What to Know About Russell Terriers

Medically Reviewed by Amy Flowers, DVM on May 12, 2022
6 min read

The Russell Terrier looks small — but don’t let that deceive you. What this dog lacks in size, it easily makes up for in personality. The Russell Terrier is fearless, bold, and steadfast and easily holds its own against dogs much larger in size. If you’re looking for an agile and energetic working dog that can double up as a best mate and wing person, the Russell Terrier breed is right up your alley. Here’s what you need to know about this intelligent, lively, and eager-beaver dog breed.

  • Personality. The Russell Terrier personality is known for liveliness, friendliness, and a seemingly endless supply of energy. The dogs were originally bred for hunting foxes. Their hunting instinct, together with their intelligence, makes this breed great at sports and any type of hunting event. You can also find them working as therapy or service dogs.
  • Physical traits. Russell Terriers have small, rectangular-shaped bodies, dark and expressive eyes, and mobile V-shaped ears. You usually find them having three types of coats — smooth, broken, and rough — but the color is mostly white in all cases. The markings on the coats can be seen in tan, brown, black, and cream colors. Sometimes, you can also see tricolor markings.
  • Russell Terrier size. The average Russell Terrier can grow to between 10 and 12 inches in height and weigh anywhere from 9 to 15 pounds. The average Russell Terrier life span is 12 to 14 years.
  • Grooming. Regular grooming can help keep your Russell Terrier looking and feeling great. You can clean its short, smooth coat using a soft brush or a hound glove once a week. Rough and broken coats can be maintained by brushing them out once a week using a regular dog brush or comb.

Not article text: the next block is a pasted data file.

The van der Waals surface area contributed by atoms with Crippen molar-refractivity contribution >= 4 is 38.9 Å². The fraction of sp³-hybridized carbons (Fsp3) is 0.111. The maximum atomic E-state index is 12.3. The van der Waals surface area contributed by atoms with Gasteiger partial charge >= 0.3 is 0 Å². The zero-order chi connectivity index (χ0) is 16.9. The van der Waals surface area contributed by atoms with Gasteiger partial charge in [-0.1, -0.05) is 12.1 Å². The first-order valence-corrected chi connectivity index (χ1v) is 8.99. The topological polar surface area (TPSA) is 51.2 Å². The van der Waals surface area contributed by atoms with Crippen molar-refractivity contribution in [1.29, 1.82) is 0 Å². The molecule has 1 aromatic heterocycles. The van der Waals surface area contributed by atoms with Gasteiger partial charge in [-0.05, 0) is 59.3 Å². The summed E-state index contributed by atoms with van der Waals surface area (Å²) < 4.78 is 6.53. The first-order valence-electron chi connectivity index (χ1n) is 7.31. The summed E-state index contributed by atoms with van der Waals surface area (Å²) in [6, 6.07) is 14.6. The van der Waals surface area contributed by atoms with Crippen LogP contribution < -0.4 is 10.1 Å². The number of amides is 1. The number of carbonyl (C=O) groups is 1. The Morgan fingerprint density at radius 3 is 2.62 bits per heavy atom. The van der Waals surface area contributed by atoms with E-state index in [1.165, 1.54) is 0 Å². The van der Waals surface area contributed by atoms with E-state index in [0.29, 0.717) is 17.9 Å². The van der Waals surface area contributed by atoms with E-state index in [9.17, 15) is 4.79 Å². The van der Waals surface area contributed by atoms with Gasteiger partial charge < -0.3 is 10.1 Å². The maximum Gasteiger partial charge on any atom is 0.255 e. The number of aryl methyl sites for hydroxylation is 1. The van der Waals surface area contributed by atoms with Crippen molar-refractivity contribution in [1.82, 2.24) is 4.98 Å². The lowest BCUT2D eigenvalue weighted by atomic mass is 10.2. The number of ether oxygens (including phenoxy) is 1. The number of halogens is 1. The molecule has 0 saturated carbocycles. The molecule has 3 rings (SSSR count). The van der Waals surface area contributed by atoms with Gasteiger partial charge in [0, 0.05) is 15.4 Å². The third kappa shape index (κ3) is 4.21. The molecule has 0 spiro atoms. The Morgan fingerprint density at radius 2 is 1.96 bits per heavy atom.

• Feeding. Make sure you're feeding your dog high-quality and nutritious meals. You can use packaged dog food that's commercially available. But you can also prepare meals at home as long as a veterinary nutritionist has approved the recipe. Without careful guidance, you may find it challenging to create a complete and balanced diet for your dog.

Also, make sure the food you provide is right for their age, whether that's puppy, adult, or senior dog food. Avoid giving your dog human food, as that can be harmful to their health. Make sure your Russell Terrier has clean water available to drink at all times.

  • Training and exercise. Dogs need exercise to stay healthy and keep their minds engaged. The amount of exercise needed can vary depending on the dog's breed, age, gender, and how healthy they are. Russell Terriers have a lot of energy, so they're great for families that prioritize physical activity. Make sure they have regular exercise and playtime — otherwise, they can get bored. 

The Russell Terrier temperament is known for intelligence and a great appreciation for humor and fun. So you want to vary your training sessions and keep your dogs entertained throughout. Involve problem-solving games to help engage their active minds. Socialize your terriers early so they learn to moderate their strong hunting instincts around people. 

  • Dental careDental diseases can be very common in dogs, so brush your dog's teeth daily. Follow our video guide here that shows you how to do this. Start cleaning your dog's teeth from the time they're a puppy so they get used to it. Always use dog toothpaste and not a human one.

You can also use dental chews and toys that help to reduce plaque formation on your dogs' teeth. Plaque is a sticky film containing bacteria that can build around your dog's teeth within a few hours of eating. Without cleaning, it can continue to harden, forming tartar, which eventually leads to gum disease.

  • Ear cleaning and nail trimming. Ask your vet for recommendations on how often to clear your Russell Terrier’s ears. Trim their nails every month. 
  • Flea, heartworm, and tick management. Your vet can recommend the best flea and tick prevention products for your Russell Terrier. It's recommended to administer medication all year long for a type of deadly parasite called heartworm. Check your dog for ticks regularly and remove them as early as you can to prevent infection. Look for fleas and ticks behind your dog's ears, under their feet, around their ears and eyes, near their anus, and under their tail. But bear in mind that they can also show up anywhere else on your dog’s body.